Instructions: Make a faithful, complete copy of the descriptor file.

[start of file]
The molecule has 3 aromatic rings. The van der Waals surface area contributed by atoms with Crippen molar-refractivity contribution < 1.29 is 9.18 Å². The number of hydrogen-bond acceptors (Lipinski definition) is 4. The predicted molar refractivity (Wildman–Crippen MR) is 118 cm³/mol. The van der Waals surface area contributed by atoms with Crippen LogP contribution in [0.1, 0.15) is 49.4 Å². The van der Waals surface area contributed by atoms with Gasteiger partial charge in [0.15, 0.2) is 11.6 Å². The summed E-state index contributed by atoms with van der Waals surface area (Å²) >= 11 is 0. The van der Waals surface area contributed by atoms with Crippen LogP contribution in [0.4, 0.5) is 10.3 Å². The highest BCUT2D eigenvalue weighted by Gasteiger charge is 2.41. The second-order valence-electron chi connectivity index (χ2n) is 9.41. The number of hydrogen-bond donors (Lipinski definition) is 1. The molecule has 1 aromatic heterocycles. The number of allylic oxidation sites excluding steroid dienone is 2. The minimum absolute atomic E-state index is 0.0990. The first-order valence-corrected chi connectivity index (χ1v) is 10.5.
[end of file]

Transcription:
The molecule has 3 aromatic rings. The van der Waals surface area contributed by atoms with Crippen molar-refractivity contribution < 1.29 is 9.18 Å². The number of hydrogen-bond acceptors (Lipinski definition) is 4. The predicted molar refractivity (Wildman–Crippen MR) is 118 cm³/mol. The van der Waals surface area contributed by atoms with Crippen LogP contribution in [0.1, 0.15) is 49.4 Å². The van der Waals surface area contributed by atoms with Gasteiger partial charge in [0.15, 0.2) is 11.6 Å². The summed E-state index contributed by atoms with van der Waals surface area (Å²) >= 11 is 0. The van der Waals surface area contributed by atoms with Crippen LogP contribution in [0.4, 0.5) is 10.3 Å². The highest BCUT2D eigenvalue weighted by Gasteiger charge is 2.41. The second-order valence-electron chi connectivity index (χ2n) is 9.41. The number of hydrogen-bond donors (Lipinski definition) is 1. The molecule has 1 aromatic heterocycles. The number of allylic oxidation sites excluding steroid dienone is 2. The minimum absolute atomic E-state index is 0.0990. The first-order valence-corrected chi connectivity index (χ1v) is 10.5.